photo credit Ed Wilson
We can never know about the days to come
But we think about them anyway
And I wonder if I'm really with you now
Or just chasing after some finer day. ...
There was a lot of anticipation in the Club 166 family today. It's been three years since we've visited the kids' birthmother. Buddy Boy hasn't expressed much of an opinion one way or the other on the trip lately. Until last night, when he said he was going to give "Aunt Kelly" (what we call his birthmother) all of his money so that she could buy a house. Because she was poor and lived in an apartment, so we could buy her a house, or he would just give her money so she could.
"Um, Buddy Boy, that's very generous of you, but I think that you would really hurt her feelings if you did that. Also, just because somebody lives in an apartment doesn't mean they are poor. Mom and I have lived in lots of apartments. So don't say anything about her being poor, and I bet she'd really like it if you gave her and Jeffrey (their 10 year old biological half brother that Kelly is raising) a lot of smiles."
Liz and I have always pursued an "honesty is the best policy" when it comes to talking to the kids regarding their adoption history. Adoption has always been a part of our lexicon, and their birth and adoption stories have also often been discusssed. We've told them that their birthmother loved them, but was not going to be able to take care of them when they were born, and thus made an adoption plan for them, and selected us to be their parents. We've never used the word poor to refer to her, but somehow Buddy Boy has inferred that because she wasn't going to be able to take care of him or Sweet Pea before, and she still lives in an apartment, then she must be poor.
Liz and I were a little anxious about the trip. When we adopted Buddy Boy we agreed to what's called a "semi-open" adoption. That's where the new parents agree to a specified number of pictures/updates over a certain period of time. Our relationship with the kids' birthmother (they both have the same birthmother) has morphed into an open one, with cards, pictures, and letters exchanged on holidays/birthdays, and the one previous trip that we took 3 years ago for a visit (in addition to the time we spent together the 2 times we adopted the kids). When we visited 3 years ago it was obvious to us that Kelly payed a lot of attention to Sweet Pea, and not much attention at all to Buddy Boy (after contacting us and asking us if we wanted to adopt Sweet Pea when she was born, Kelly almost changed her mind in the days following her birth, because 'She had always wanted a girl'). We didn't want a repeat episode of Buddy Boy getting the short end of the stick.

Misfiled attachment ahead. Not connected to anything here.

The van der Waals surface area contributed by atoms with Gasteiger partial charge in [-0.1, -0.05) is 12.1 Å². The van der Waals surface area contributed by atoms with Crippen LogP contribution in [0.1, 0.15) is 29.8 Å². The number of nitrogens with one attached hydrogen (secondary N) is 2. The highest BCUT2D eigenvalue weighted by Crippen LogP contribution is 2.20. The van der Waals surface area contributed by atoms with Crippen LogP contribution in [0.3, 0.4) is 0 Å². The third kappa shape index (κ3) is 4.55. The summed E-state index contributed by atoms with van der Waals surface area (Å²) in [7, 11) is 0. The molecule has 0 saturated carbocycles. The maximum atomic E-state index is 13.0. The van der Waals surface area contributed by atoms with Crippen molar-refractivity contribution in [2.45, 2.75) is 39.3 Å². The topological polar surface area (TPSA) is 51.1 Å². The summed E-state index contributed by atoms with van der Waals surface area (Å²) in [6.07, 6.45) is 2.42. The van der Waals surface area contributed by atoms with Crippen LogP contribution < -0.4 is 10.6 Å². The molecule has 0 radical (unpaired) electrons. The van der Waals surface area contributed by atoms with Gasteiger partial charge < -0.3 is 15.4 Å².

Sweet Pea, for her part, has been counting down the days until we visited "Aunt Kelly". She has pictures from the last trip in a photo album on a shelf in her room, but she doesn't really remember the last trip (she was just shy of two years old). Last night, however, she seemed to be having second thoughts. "I don't want to go tomorrow, Daddy. It's going to take too long in the car, my legs will get stiff, and it's not going to be any fun."
"But don't you want to go see "Aunt Kelly" and Jeffrey? They both love you very much, and I know that they want to see you." [Sweet Pea gives me a sidelong long turned half away from me-I'm not quite sure how to interpret this] "Get some good sleep, sweety pie. It's a long trip, but remember there's a swimming pool at the motel. We'll all go swimming when we're there. It'll be fun." (Reminding her about the swimming pool is a cheap ploy, but I knew it would work. Both kids are suckers for swimming pools. In fact, I think they'd be just as happy for our annual vacation if we stayed in our home town and checked into a motel with a swimming pool).
The trip itself was fairly uneventful. Buddy Boy is a good traveler (riding in the car was always something that soothed him as a child). Riding in the car with both Buddy Boy and Sweet Pea for 5 hours brings the usual sibling squabbles one would expect between kids that are 7 and almost 5. We strategically put the laptop briefcase between them on the backseat as a pseudo barrier, but of course they're big enough to reach over it and poke the other one when they really want to (which is fairly often).
About half way there, Buddy Boy asked me what the red button on the dash was for (the emergency flasher button). I of course told both kids that if I pushed it, anyone in the back seat was ejected from the car (I've never claimed to be the perfect father). Buddy Boy immediately countered "You can't do that! It's against the law! Parents are supposed to take care of their kids!"
Liz gave me a dirty look and said "Kids, your father has something to tell you." "Well, it's really the emergency flasher button", I said. (Liz has no sense of humor sometimes). A couple of stops for gas, food, and bladders, and we arrived without a hitch.
Tomorrow's blog-we meet again...
Joe is on the road, eating junk food, and there isn't a scale in sight...